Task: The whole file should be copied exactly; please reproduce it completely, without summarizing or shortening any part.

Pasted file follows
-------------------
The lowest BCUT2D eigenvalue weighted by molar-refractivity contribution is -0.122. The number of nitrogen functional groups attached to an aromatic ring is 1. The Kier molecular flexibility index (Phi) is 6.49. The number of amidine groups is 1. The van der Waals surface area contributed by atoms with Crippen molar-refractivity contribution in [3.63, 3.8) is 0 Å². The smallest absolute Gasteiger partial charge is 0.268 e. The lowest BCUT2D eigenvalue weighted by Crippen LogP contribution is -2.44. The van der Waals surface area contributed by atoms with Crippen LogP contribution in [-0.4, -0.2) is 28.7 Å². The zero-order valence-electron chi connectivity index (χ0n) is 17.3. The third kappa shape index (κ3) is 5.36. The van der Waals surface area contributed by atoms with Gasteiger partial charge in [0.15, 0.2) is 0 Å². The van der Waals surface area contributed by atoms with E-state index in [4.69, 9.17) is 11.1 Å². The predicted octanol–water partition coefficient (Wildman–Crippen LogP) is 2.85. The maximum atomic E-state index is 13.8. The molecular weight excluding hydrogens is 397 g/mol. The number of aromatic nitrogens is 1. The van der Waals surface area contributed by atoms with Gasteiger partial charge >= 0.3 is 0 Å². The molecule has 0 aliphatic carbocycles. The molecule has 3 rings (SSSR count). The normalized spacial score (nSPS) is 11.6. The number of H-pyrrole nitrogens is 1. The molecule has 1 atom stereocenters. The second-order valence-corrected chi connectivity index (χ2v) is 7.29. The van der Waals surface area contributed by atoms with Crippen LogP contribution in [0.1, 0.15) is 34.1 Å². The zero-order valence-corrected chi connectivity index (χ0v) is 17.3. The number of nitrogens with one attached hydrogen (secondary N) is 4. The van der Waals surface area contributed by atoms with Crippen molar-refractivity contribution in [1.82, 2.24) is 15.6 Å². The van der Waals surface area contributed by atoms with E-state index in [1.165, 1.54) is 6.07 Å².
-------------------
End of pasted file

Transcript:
The lowest BCUT2D eigenvalue weighted by molar-refractivity contribution is -0.122. The number of nitrogen functional groups attached to an aromatic ring is 1. The Kier molecular flexibility index (Phi) is 6.49. The number of amidine groups is 1. The van der Waals surface area contributed by atoms with Crippen molar-refractivity contribution in [3.63, 3.8) is 0 Å². The smallest absolute Gasteiger partial charge is 0.268 e. The lowest BCUT2D eigenvalue weighted by Crippen LogP contribution is -2.44. The van der Waals surface area contributed by atoms with Crippen LogP contribution in [-0.4, -0.2) is 28.7 Å². The zero-order valence-electron chi connectivity index (χ0n) is 17.3. The third kappa shape index (κ3) is 5.36. The van der Waals surface area contributed by atoms with Gasteiger partial charge in [0.15, 0.2) is 0 Å². The van der Waals surface area contributed by atoms with E-state index in [4.69, 9.17) is 11.1 Å². The predicted octanol–water partition coefficient (Wildman–Crippen LogP) is 2.85. The maximum atomic E-state index is 13.8. The molecular weight excluding hydrogens is 397 g/mol. The number of aromatic nitrogens is 1. The van der Waals surface area contributed by atoms with Gasteiger partial charge >= 0.3 is 0 Å². The molecule has 0 aliphatic carbocycles. The molecule has 3 rings (SSSR count). The normalized spacial score (nSPS) is 11.6. The number of H-pyrrole nitrogens is 1. The molecule has 1 atom stereocenters. The second-order valence-corrected chi connectivity index (χ2v) is 7.29. The van der Waals surface area contributed by atoms with Crippen LogP contribution in [0.1, 0.15) is 34.1 Å². The zero-order valence-corrected chi connectivity index (χ0v) is 17.3. The number of nitrogens with one attached hydrogen (secondary N) is 4. The van der Waals surface area contributed by atoms with Crippen molar-refractivity contribution in [1.82, 2.24) is 15.6 Å². The van der Waals surface area contributed by atoms with E-state index in [1.165, 1.54) is 6.07 Å².